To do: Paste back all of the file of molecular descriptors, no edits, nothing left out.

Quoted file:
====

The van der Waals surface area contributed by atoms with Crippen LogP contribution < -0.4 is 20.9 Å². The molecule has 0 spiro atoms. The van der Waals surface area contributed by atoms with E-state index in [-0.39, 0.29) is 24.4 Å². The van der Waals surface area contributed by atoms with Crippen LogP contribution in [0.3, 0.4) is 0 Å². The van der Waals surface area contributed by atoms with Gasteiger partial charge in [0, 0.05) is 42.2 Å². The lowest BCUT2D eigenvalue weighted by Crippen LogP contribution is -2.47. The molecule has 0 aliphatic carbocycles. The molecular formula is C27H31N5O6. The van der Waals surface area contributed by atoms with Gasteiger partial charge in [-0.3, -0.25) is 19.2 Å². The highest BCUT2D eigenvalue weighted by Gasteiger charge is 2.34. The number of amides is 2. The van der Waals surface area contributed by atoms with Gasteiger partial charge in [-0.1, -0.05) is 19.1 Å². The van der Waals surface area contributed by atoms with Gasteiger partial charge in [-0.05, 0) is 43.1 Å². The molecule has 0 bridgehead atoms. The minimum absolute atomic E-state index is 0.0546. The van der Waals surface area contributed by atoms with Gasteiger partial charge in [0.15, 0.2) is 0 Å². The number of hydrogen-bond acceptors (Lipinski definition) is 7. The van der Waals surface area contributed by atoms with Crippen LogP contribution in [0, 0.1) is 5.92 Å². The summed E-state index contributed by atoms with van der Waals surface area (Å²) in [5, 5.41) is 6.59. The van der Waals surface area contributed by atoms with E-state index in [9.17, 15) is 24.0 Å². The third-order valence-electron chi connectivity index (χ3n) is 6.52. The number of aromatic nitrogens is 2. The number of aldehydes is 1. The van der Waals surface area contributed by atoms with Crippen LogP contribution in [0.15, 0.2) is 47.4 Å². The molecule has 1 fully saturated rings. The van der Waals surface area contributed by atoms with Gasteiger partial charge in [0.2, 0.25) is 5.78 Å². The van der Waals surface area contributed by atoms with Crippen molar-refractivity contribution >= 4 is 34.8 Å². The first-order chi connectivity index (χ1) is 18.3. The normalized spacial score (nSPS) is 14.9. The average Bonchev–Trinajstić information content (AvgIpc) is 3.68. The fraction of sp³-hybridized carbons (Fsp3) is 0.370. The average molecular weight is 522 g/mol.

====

The van der Waals surface area contributed by atoms with Crippen LogP contribution < -0.4 is 20.9 Å². The molecule has 0 spiro atoms. The van der Waals surface area contributed by atoms with E-state index in [-0.39, 0.29) is 24.4 Å². The van der Waals surface area contributed by atoms with Crippen LogP contribution in [0.3, 0.4) is 0 Å². The van der Waals surface area contributed by atoms with Gasteiger partial charge in [0, 0.05) is 42.2 Å². The lowest BCUT2D eigenvalue weighted by Crippen LogP contribution is -2.47. The molecule has 0 aliphatic carbocycles. The molecular formula is C27H31N5O6. The van der Waals surface area contributed by atoms with Gasteiger partial charge in [-0.3, -0.25) is 19.2 Å². The highest BCUT2D eigenvalue weighted by Gasteiger charge is 2.34. The number of amides is 2. The van der Waals surface area contributed by atoms with Gasteiger partial charge in [-0.1, -0.05) is 19.1 Å². The van der Waals surface area contributed by atoms with Gasteiger partial charge in [-0.05, 0) is 43.1 Å². The molecule has 0 bridgehead atoms. The minimum absolute atomic E-state index is 0.0546. The van der Waals surface area contributed by atoms with Gasteiger partial charge in [0.15, 0.2) is 0 Å². The number of hydrogen-bond acceptors (Lipinski definition) is 7. The van der Waals surface area contributed by atoms with Crippen LogP contribution in [0, 0.1) is 5.92 Å². The summed E-state index contributed by atoms with van der Waals surface area (Å²) in [5, 5.41) is 6.59. The van der Waals surface area contributed by atoms with E-state index in [9.17, 15) is 24.0 Å². The third-order valence-electron chi connectivity index (χ3n) is 6.52. The number of aromatic nitrogens is 2. The number of aldehydes is 1. The van der Waals surface area contributed by atoms with Crippen LogP contribution in [0.15, 0.2) is 47.4 Å². The molecule has 1 fully saturated rings. The van der Waals surface area contributed by atoms with Gasteiger partial charge in [0.2, 0.25) is 5.78 Å². The van der Waals surface area contributed by atoms with Crippen molar-refractivity contribution >= 4 is 34.8 Å². The first-order chi connectivity index (χ1) is 18.3. The normalized spacial score (nSPS) is 14.9. The average Bonchev–Trinajstić information content (AvgIpc) is 3.68. The fraction of sp³-hybridized carbons (Fsp3) is 0.370. The average molecular weight is 522 g/mol.